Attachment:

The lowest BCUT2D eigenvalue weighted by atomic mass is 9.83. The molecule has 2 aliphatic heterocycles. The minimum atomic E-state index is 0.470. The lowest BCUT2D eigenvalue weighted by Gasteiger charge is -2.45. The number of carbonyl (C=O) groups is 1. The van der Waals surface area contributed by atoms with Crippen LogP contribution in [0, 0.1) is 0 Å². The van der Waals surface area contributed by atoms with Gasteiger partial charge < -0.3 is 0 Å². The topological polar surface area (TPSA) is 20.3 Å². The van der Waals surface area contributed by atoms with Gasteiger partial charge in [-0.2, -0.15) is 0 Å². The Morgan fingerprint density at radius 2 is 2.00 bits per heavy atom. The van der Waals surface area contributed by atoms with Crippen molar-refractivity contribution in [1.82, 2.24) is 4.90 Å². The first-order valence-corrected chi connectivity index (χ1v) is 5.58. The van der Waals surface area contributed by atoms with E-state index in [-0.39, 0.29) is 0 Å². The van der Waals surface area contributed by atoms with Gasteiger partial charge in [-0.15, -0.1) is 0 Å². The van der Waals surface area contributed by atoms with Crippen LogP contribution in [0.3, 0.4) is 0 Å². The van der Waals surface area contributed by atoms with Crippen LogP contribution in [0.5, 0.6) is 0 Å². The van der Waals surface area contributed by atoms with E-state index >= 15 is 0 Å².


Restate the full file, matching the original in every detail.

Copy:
The lowest BCUT2D eigenvalue weighted by atomic mass is 9.83. The molecule has 2 aliphatic heterocycles. The minimum atomic E-state index is 0.470. The lowest BCUT2D eigenvalue weighted by Gasteiger charge is -2.45. The number of carbonyl (C=O) groups is 1. The van der Waals surface area contributed by atoms with Crippen LogP contribution in [0, 0.1) is 0 Å². The van der Waals surface area contributed by atoms with Gasteiger partial charge < -0.3 is 0 Å². The topological polar surface area (TPSA) is 20.3 Å². The van der Waals surface area contributed by atoms with Gasteiger partial charge in [-0.2, -0.15) is 0 Å². The Morgan fingerprint density at radius 2 is 2.00 bits per heavy atom. The van der Waals surface area contributed by atoms with Crippen molar-refractivity contribution in [1.82, 2.24) is 4.90 Å². The first-order valence-corrected chi connectivity index (χ1v) is 5.58. The van der Waals surface area contributed by atoms with E-state index in [-0.39, 0.29) is 0 Å². The van der Waals surface area contributed by atoms with Gasteiger partial charge in [-0.15, -0.1) is 0 Å². The van der Waals surface area contributed by atoms with Crippen LogP contribution in [0.3, 0.4) is 0 Å². The van der Waals surface area contributed by atoms with Crippen LogP contribution in [0.5, 0.6) is 0 Å². The van der Waals surface area contributed by atoms with E-state index >= 15 is 0 Å².